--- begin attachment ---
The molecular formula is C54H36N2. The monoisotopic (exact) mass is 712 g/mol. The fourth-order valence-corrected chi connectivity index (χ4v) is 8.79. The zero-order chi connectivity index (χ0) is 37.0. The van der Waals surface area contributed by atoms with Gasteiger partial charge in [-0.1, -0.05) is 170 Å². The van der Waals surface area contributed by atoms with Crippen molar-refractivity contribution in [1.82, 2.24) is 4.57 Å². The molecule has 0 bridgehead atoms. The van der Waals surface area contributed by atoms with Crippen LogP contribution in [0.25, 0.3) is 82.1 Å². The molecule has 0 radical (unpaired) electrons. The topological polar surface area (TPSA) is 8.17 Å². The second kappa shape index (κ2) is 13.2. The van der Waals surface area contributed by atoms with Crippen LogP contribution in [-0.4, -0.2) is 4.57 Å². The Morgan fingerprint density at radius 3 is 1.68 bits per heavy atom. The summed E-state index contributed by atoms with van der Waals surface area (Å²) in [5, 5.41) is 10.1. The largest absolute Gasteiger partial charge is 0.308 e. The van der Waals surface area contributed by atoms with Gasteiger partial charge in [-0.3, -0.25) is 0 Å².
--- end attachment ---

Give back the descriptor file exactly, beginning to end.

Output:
The molecular formula is C54H36N2. The monoisotopic (exact) mass is 712 g/mol. The fourth-order valence-corrected chi connectivity index (χ4v) is 8.79. The zero-order chi connectivity index (χ0) is 37.0. The van der Waals surface area contributed by atoms with Gasteiger partial charge in [-0.1, -0.05) is 170 Å². The van der Waals surface area contributed by atoms with Crippen molar-refractivity contribution in [1.82, 2.24) is 4.57 Å². The molecule has 0 bridgehead atoms. The van der Waals surface area contributed by atoms with Crippen LogP contribution in [0.25, 0.3) is 82.1 Å². The molecule has 0 radical (unpaired) electrons. The topological polar surface area (TPSA) is 8.17 Å². The second kappa shape index (κ2) is 13.2. The van der Waals surface area contributed by atoms with Crippen LogP contribution in [-0.4, -0.2) is 4.57 Å². The Morgan fingerprint density at radius 3 is 1.68 bits per heavy atom. The summed E-state index contributed by atoms with van der Waals surface area (Å²) in [5, 5.41) is 10.1. The largest absolute Gasteiger partial charge is 0.308 e. The van der Waals surface area contributed by atoms with Gasteiger partial charge in [-0.3, -0.25) is 0 Å².